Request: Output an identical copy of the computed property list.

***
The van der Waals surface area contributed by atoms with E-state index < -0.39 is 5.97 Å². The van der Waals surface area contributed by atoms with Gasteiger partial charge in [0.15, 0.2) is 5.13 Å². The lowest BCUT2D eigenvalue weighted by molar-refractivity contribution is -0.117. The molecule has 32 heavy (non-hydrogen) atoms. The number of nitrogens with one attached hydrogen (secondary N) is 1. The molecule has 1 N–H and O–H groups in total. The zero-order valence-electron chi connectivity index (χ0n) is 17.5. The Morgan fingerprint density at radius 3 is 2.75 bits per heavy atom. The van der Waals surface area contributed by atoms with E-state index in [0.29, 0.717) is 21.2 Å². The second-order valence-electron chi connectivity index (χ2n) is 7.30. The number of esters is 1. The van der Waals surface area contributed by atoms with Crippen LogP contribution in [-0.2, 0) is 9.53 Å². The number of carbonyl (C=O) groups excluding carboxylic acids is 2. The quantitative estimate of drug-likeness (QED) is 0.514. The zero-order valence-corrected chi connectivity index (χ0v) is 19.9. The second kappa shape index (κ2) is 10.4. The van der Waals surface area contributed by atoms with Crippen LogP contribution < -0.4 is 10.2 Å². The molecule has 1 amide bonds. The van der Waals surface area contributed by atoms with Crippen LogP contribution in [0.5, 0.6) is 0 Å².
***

The van der Waals surface area contributed by atoms with E-state index < -0.39 is 5.97 Å². The van der Waals surface area contributed by atoms with Gasteiger partial charge in [0.15, 0.2) is 5.13 Å². The lowest BCUT2D eigenvalue weighted by molar-refractivity contribution is -0.117. The molecule has 32 heavy (non-hydrogen) atoms. The number of nitrogens with one attached hydrogen (secondary N) is 1. The molecule has 1 N–H and O–H groups in total. The zero-order valence-electron chi connectivity index (χ0n) is 17.5. The Morgan fingerprint density at radius 3 is 2.75 bits per heavy atom. The van der Waals surface area contributed by atoms with E-state index in [0.29, 0.717) is 21.2 Å². The second-order valence-electron chi connectivity index (χ2n) is 7.30. The number of esters is 1. The van der Waals surface area contributed by atoms with Crippen LogP contribution in [-0.2, 0) is 9.53 Å². The number of carbonyl (C=O) groups excluding carboxylic acids is 2. The quantitative estimate of drug-likeness (QED) is 0.514. The zero-order valence-corrected chi connectivity index (χ0v) is 19.9. The second kappa shape index (κ2) is 10.4. The van der Waals surface area contributed by atoms with Crippen LogP contribution < -0.4 is 10.2 Å². The molecule has 1 amide bonds. The van der Waals surface area contributed by atoms with Crippen LogP contribution in [0.5, 0.6) is 0 Å².